Understanding underrepresentation in IT through intersectionality

Eileen M. Trauth, Curtis Cain, K. D. Joshi, Lynette Kvasny, Kayla Booth

Research output: Chapter in Book/Report/Conference proceedingConference contribution

18 Scopus citations


Results of an investigation of the effect of intersectionality on perceptions of university students about IT careers are presented. This analysis deepens the discussion began at the 2011 iConference by presenting an examination of responses of African American males and females on the topic of gender norms and stereotypes about IT professionals. The findings provide evidence of the influence of race on gender stereotypes that individuals hold about the IT field. Gender differences in stereotypes reveal within-race variation in perceptions about the IT field. IT skills perceived by African American females as feminine are nearly identical to those found across all participants in the study. In contrast, African American males did not identify any skills as feminine. These results suggest that finer grained analysis of under representation in the IT field can be achieved by pursuing the intersectionality of gender and race.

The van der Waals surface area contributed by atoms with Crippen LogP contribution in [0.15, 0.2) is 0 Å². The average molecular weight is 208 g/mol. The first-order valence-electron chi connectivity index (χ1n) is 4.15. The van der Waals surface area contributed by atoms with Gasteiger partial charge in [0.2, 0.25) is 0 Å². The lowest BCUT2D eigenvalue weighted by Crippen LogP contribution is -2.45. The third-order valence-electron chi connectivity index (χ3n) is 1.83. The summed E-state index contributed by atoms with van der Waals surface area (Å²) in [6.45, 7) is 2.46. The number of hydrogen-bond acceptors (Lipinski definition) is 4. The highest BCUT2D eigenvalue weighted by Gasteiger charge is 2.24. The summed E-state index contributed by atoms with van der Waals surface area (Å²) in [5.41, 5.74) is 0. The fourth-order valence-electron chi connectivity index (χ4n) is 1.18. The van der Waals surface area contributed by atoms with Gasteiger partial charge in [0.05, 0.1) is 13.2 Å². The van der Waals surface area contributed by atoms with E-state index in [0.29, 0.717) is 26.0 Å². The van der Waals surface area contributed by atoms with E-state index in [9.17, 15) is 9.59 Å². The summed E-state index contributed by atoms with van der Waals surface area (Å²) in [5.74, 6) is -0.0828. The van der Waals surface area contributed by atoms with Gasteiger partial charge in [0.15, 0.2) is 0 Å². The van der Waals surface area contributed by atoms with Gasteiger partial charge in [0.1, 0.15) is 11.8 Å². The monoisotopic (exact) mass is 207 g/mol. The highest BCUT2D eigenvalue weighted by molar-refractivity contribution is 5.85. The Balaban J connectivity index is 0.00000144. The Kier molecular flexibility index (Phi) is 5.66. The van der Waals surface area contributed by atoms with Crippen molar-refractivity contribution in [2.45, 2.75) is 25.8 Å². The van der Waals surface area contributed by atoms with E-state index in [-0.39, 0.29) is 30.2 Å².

Original languageEnglish (US)
Title of host publicationProceedings of the 2012 iConference
Subtitle of host publicationCulture, Design, Society, iConference 2012
Number of pages7
StatePublished - 2012
Event2012 iConference: Culture, Design, Society, iConference 2012 - Toronto, ON, Canada
Duration: Feb 7 2012Feb 10 2012

Publication series

NameACM International Conference Proceeding Series


Other2012 iConference: Culture, Design, Society, iConference 2012
CityToronto, ON

All Science Journal Classification (ASJC) codes

  • Software
  • Human-Computer Interaction
  • Computer Vision and Pattern Recognition
  • Computer Networks and Communications


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